Vinaya (3): The Cullavagga

by T. W. Rhys Davids | 1881 | 137,074 words

The Cullavagga (part of the Vinaya collection) includes accounts of the First and Second Buddhist Councils as well as the establishment of the community of Buddhist nuns. The Cullavagga also elaborates on the etiquette and duties of Bhikkhus....

Cullavagga, Khandaka 12, Chapter 1

1. Now at that time, a century[1] after the death of the Blessed One, the Bhikkhus of Vesālī, Vajjians, promulgated at Vesālī the ten theses:—(1) that storing salt in a horn vessel was permissible; (2) that the midday meal might be eaten when the sun's shadow showed two finger breadths after noon; (3) that he who intends to go into the village could begin to eat again after he had once left off; (4) that a number of Bhikkhus residing within the same boundary might hold Uposatha separately; (5) that a Saṃgha not at unity within itself might carry out an official act, undertaking to inform Bhikkhus of it; (6) that it was permissible for a Bhikkhu to do anything adopted as a practice by his Upajjhāya; (7) that curds might be eaten by one who had already finished his midday meal; (8) that it was permissible to drink unfermented toddy; (9) that a rug or mat need not be of the limited size prescribed if it had no fringe; (10) that it was permissible to receive gold and silver[2]. Now at that time the venerable Yasa, the son of Kākaṇḍaka, who was wandering through the Vajjian country, arrived at Vesālī; and there the venerable Yasa stayed at the Mahāvana, in the Kūṭāgāra Hall.

Now at that time the Vajjian Bhikkhus of Vesālī, on Uposatha day, filled a copper pot with water and placed it in the midst of the Bhikkhu-saṃgha, and said to such of their Vesālian lay disciples as came there: 'Give, Sirs, to the Saṃgha a kahāpaṇa[3], or half a one, or a pāda, or a māsaka. It will be wanted for the Saṃgha, for the provision of various utensils.'

When they had thus spoken, the venerable Yasa, the son of Kākaṇḍaka, said to the lay disciples: 'Do, Sirs, nothing of the kind. The use of gold and silver is not allowed to the Sakyaputtiya Samaṇas. The Sakyaputtiya Samaṇas neither allow it to be given to them, nor take charge of it. The Sakyaputtiya Samaṇas are men whose gems and jewelry have been laid aside, and who are without silver and without gold.'

Though the lay disciples from Vesālī had been thus addressed by the venerable Yasa, the son of Kākaṇḍaka, they gave money to the Saṃgha. And the Vajjian Bhikkhus of Vesālī, at the close of the night, reserving one portion[4], divided that money according to the number of the Bhikkhus. And they said to the venerable Yasa, the son of Kākaṇḍaka:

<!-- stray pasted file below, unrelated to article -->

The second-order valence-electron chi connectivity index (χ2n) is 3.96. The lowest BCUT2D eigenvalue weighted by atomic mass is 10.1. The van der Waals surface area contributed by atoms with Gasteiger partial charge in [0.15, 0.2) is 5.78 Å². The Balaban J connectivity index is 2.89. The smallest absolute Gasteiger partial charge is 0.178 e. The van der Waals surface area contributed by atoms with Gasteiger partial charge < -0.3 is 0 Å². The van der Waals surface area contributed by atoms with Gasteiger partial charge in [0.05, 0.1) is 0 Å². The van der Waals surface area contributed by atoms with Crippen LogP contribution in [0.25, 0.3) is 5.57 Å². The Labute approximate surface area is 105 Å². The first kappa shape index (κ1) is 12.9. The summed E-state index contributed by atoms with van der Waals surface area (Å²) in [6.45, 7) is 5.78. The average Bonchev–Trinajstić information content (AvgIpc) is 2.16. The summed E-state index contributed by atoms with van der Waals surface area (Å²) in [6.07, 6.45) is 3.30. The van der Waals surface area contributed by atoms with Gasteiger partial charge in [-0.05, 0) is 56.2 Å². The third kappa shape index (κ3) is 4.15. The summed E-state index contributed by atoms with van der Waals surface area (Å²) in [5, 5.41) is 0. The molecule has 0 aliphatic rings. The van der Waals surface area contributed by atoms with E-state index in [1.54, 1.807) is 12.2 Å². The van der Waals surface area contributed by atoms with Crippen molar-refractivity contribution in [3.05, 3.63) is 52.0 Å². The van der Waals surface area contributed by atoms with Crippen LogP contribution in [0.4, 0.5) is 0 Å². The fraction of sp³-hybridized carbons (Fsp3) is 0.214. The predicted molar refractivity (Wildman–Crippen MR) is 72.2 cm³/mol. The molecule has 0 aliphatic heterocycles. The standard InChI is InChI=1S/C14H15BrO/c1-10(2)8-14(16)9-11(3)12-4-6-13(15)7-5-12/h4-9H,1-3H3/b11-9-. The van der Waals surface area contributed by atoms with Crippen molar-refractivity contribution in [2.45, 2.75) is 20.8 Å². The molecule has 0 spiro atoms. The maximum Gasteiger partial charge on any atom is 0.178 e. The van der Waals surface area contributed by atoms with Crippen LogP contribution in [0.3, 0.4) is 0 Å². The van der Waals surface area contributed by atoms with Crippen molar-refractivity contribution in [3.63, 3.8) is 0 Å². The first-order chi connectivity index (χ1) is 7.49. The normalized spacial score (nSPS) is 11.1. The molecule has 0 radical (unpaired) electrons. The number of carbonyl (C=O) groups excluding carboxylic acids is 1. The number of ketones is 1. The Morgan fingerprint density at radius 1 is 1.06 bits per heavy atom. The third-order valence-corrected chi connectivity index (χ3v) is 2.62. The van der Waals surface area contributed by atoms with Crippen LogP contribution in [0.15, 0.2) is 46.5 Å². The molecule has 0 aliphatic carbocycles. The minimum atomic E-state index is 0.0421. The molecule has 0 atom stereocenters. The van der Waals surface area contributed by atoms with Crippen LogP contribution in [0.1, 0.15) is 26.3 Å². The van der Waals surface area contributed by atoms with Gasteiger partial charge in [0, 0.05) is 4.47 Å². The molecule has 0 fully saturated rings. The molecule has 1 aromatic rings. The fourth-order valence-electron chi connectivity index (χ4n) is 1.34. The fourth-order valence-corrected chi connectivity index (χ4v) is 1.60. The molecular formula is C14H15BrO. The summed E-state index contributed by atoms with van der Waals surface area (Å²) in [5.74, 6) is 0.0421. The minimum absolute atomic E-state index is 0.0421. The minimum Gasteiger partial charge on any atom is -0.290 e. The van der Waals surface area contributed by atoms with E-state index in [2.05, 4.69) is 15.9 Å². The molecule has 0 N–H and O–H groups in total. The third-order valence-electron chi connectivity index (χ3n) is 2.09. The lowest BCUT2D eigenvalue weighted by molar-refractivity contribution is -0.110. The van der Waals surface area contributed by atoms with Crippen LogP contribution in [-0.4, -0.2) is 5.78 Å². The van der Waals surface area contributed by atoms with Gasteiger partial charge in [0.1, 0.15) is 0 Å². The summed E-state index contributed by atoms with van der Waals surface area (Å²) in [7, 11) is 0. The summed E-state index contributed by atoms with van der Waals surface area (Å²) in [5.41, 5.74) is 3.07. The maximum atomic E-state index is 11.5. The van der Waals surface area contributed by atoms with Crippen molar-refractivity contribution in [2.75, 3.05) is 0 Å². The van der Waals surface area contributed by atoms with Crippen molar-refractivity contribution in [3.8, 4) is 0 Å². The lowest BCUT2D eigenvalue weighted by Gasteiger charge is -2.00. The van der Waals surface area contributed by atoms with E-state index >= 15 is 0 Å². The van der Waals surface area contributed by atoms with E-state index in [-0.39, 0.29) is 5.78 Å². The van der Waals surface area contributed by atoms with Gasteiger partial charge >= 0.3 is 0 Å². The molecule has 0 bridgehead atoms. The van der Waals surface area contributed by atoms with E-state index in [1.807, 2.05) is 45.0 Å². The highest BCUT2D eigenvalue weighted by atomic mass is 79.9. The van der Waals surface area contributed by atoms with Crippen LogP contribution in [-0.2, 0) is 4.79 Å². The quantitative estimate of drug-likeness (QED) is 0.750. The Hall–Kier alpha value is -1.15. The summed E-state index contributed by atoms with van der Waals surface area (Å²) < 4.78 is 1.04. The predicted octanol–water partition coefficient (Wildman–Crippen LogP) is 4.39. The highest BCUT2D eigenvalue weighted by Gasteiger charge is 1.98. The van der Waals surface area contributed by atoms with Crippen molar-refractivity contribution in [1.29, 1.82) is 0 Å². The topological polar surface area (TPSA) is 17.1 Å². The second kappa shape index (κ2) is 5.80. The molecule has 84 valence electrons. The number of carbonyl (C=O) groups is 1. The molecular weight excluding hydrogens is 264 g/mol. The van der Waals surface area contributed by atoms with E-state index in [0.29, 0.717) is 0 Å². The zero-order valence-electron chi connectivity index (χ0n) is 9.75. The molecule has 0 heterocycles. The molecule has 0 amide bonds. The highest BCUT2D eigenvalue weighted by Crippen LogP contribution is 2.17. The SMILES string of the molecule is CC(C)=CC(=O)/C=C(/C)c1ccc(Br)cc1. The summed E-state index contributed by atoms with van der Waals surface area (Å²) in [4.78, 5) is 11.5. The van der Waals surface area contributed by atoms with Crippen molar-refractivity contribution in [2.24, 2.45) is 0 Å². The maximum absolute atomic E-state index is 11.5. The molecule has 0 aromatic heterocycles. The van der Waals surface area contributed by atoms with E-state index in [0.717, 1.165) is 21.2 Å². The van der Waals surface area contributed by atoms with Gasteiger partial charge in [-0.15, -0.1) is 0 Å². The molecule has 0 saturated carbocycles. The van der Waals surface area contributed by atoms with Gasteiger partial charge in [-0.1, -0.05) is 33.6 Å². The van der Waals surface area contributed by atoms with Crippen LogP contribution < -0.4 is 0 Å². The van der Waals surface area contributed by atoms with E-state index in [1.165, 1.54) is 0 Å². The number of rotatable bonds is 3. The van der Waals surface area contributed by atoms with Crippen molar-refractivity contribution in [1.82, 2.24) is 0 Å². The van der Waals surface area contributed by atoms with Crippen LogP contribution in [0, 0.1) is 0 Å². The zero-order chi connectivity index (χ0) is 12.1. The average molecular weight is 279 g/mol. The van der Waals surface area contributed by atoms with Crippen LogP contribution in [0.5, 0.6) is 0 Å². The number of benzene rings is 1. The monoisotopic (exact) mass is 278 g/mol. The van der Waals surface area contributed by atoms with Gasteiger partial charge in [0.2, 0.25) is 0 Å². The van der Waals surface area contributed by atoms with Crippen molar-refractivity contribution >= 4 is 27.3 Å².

'This, friend Yasa, is thy due portion of the money.'

'I have no due portion in that money. I do not allow any money to be given to me.'

2. Then the Vajjian Bhikkhus of Vesālī said one to another: 'This brother, Yasa, the son of Kākaṇḍaka, upbraids and reviles, and renders dissatisfied believing and faithful followers. Come, let us carry out against him the Act of Reconciliation[5].' And they did so.

Then the venerable Yasa, the son of Kākaṇḍaka, said to them: 'It has been laid down, Sirs, by the Blessed One, that a companion shall be appointed to go as messenger with a Bhikkhu against whom the Act of Reconciliation has been carried out[6]. Appoint, Sirs, a Bhikkhu, as companion messenger to me.' And the Vajjian Bhikkhus of Vesālī deputed a Bhikkhu to that work, and gave him as a companion messenger to the venerable Yasa.

And the venerable Yasa, taking the companion Bhikkhu with him, entered into Vesālī, and said to the believing laymen there:

'I am said, Sirs, to be upbraiding and reviling, and rendering dissatisfied believing and faithful followers, thereby that I have said what is against the Dhamma to be against the Dhamma, and what is Dhamma to be Dhamma, and what is against the Vinaya to be against the Vinaya, and what is Vinaya to be Vinaya.

3. 'Now the Blessed One was once, Sirs, staying at Sāvatthi in the Jetavana, Anātha Piṇḍika's pleasure-ground. And there, Sirs, the Blessed One exhorted the Bhikkhus, and said: